I am a lover of all animals, from microscopic to giant, unique to common. Elephants captured my heart at a young age and are my lifelong favorite animal, but tardigrades and axolotls fascinate me. I am a proud mom of two tabby cats, Sarge and Cody, and two rescue mutts, Buddy and Chloe, and have had numerous cats and dogs throughout my life.


Adriel Luippold

Graduate research assistant, Department of Natural Resources & Environmental Science

Adriel in the lab processing pet food samples to test for toxic mercury. Photo by Robert Moore.

Adriel in the lab processing pet food samples to test for toxic mercury. Photo by Robert Moore.

What is your contribution to the project?

I collect and prepare pet food samples for total mercury analysis.

Why are you interested in working on this project?

I am fascinated by this project because it builds on an area of research that has not been explored very much at all. I worked on this topic as an undergraduate, and being a part of it going forward is very exciting and rewarding!

What is your favorite animal?

Rhinoceros


Margarita (Maggie) Vargas Estrada

Undergraduate research assistant, Department of Natural Resources & Environmental Science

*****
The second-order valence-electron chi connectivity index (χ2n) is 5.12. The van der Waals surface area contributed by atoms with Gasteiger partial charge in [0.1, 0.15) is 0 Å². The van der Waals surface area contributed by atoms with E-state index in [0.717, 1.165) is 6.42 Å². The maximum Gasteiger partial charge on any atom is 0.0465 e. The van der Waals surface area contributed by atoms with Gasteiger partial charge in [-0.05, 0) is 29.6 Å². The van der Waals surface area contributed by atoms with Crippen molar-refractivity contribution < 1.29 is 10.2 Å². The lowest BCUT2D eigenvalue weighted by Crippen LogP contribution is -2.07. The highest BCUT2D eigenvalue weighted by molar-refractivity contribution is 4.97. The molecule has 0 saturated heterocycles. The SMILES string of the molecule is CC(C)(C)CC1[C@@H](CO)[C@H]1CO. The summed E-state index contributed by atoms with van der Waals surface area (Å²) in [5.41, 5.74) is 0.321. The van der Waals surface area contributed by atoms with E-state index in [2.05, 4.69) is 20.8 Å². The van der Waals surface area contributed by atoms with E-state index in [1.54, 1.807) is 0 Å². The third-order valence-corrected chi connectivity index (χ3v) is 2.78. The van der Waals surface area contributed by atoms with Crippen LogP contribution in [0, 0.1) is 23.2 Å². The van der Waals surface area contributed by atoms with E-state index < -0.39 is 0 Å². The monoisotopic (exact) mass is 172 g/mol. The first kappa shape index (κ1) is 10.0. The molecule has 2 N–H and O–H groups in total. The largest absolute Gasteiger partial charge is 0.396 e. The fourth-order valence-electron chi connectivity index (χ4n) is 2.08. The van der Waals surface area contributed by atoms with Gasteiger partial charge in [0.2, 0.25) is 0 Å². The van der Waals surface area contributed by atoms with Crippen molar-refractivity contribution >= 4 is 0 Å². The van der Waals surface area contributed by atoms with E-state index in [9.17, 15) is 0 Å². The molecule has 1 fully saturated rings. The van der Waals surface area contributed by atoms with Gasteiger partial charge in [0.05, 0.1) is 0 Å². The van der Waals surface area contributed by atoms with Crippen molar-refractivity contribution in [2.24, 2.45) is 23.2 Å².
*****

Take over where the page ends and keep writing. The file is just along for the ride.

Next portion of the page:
Maggie in the lab processing pet food samples to test for toxic mercury. Photo by Robert Moore.

Maggie in the lab processing pet food samples to test for toxic mercury. Photo by Robert Moore.

What is your contribution to the project?

I process samples for total mercury analysis and assist with data processing.

Why are you interested in working on this project?

I am interested in working on this project because I was unaware of the presence of mercury in pet food, and would like to examine the concentrations. I am also interested in learning about the ingredients in pet food and if they are actually what they say they are. Though I am new to mercury research, I am excited to learn more about mercury and its effects.

What is your favorite animal?

I love all animals so I can't quite choose a favorite, but I always get excited when I see a dog because they all come in adorable shapes and sizes.